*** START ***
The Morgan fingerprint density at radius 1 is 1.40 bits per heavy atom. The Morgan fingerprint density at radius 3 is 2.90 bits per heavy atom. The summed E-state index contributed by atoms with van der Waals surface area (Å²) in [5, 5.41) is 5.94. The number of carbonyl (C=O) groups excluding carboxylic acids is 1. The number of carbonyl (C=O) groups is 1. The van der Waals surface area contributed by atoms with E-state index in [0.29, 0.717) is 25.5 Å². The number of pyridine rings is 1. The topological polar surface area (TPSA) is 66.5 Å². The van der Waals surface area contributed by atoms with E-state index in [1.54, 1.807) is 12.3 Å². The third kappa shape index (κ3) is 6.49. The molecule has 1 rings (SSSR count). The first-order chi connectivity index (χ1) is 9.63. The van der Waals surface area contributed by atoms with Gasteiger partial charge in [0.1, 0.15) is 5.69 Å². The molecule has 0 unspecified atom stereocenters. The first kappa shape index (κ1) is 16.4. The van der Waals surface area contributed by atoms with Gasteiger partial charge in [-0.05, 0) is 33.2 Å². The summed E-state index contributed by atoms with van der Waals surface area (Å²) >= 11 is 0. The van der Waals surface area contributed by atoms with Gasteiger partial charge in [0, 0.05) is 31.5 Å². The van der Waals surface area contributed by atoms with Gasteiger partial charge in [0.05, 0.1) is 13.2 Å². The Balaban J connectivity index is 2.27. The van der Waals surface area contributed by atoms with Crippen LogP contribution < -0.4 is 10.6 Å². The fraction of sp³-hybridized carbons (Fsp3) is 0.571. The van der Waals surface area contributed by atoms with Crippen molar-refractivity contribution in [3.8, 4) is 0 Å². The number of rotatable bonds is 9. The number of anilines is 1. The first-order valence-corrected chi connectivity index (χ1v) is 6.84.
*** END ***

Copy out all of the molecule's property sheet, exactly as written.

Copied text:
The Morgan fingerprint density at radius 1 is 1.40 bits per heavy atom. The Morgan fingerprint density at radius 3 is 2.90 bits per heavy atom. The summed E-state index contributed by atoms with van der Waals surface area (Å²) in [5, 5.41) is 5.94. The number of carbonyl (C=O) groups excluding carboxylic acids is 1. The number of carbonyl (C=O) groups is 1. The van der Waals surface area contributed by atoms with E-state index in [0.29, 0.717) is 25.5 Å². The number of pyridine rings is 1. The topological polar surface area (TPSA) is 66.5 Å². The van der Waals surface area contributed by atoms with E-state index in [1.54, 1.807) is 12.3 Å². The third kappa shape index (κ3) is 6.49. The molecule has 1 rings (SSSR count). The first-order chi connectivity index (χ1) is 9.63. The van der Waals surface area contributed by atoms with Gasteiger partial charge in [0.1, 0.15) is 5.69 Å². The molecule has 0 unspecified atom stereocenters. The first kappa shape index (κ1) is 16.4. The van der Waals surface area contributed by atoms with Gasteiger partial charge in [-0.05, 0) is 33.2 Å². The summed E-state index contributed by atoms with van der Waals surface area (Å²) >= 11 is 0. The van der Waals surface area contributed by atoms with Gasteiger partial charge in [0, 0.05) is 31.5 Å². The van der Waals surface area contributed by atoms with Gasteiger partial charge in [0.05, 0.1) is 13.2 Å². The Balaban J connectivity index is 2.27. The van der Waals surface area contributed by atoms with Crippen LogP contribution < -0.4 is 10.6 Å². The fraction of sp³-hybridized carbons (Fsp3) is 0.571. The van der Waals surface area contributed by atoms with Crippen molar-refractivity contribution in [3.8, 4) is 0 Å². The number of rotatable bonds is 9. The number of anilines is 1. The first-order valence-corrected chi connectivity index (χ1v) is 6.84.